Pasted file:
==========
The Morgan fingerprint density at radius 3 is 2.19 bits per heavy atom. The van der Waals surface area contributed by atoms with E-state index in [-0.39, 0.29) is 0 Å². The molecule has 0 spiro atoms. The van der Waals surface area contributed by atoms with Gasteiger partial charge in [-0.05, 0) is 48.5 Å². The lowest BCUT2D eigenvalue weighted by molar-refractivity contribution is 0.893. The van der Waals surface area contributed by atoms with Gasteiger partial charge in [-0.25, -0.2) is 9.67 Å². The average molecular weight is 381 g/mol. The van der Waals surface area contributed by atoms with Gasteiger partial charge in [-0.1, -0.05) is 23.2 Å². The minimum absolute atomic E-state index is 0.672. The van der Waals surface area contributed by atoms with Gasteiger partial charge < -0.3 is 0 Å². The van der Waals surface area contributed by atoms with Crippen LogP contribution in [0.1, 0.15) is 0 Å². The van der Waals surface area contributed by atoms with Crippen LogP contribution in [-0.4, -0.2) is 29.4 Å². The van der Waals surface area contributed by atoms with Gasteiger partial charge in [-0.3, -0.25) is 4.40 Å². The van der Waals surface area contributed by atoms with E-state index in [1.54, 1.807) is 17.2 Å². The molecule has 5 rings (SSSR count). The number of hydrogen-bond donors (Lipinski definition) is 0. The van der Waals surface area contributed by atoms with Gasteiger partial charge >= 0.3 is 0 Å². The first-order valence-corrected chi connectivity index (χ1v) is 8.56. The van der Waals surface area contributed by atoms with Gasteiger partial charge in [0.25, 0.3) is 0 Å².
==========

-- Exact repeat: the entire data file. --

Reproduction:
The Morgan fingerprint density at radius 3 is 2.19 bits per heavy atom. The van der Waals surface area contributed by atoms with E-state index in [-0.39, 0.29) is 0 Å². The molecule has 0 spiro atoms. The van der Waals surface area contributed by atoms with Gasteiger partial charge in [-0.05, 0) is 48.5 Å². The lowest BCUT2D eigenvalue weighted by molar-refractivity contribution is 0.893. The van der Waals surface area contributed by atoms with Gasteiger partial charge in [-0.25, -0.2) is 9.67 Å². The average molecular weight is 381 g/mol. The van der Waals surface area contributed by atoms with Gasteiger partial charge in [-0.1, -0.05) is 23.2 Å². The minimum absolute atomic E-state index is 0.672. The van der Waals surface area contributed by atoms with Gasteiger partial charge < -0.3 is 0 Å². The van der Waals surface area contributed by atoms with Crippen LogP contribution in [0.1, 0.15) is 0 Å². The van der Waals surface area contributed by atoms with Crippen LogP contribution in [-0.4, -0.2) is 29.4 Å². The van der Waals surface area contributed by atoms with Gasteiger partial charge in [-0.3, -0.25) is 4.40 Å². The van der Waals surface area contributed by atoms with E-state index in [1.54, 1.807) is 17.2 Å². The molecule has 5 rings (SSSR count). The number of hydrogen-bond donors (Lipinski definition) is 0. The van der Waals surface area contributed by atoms with Gasteiger partial charge >= 0.3 is 0 Å². The first-order valence-corrected chi connectivity index (χ1v) is 8.56. The van der Waals surface area contributed by atoms with Gasteiger partial charge in [0.25, 0.3) is 0 Å².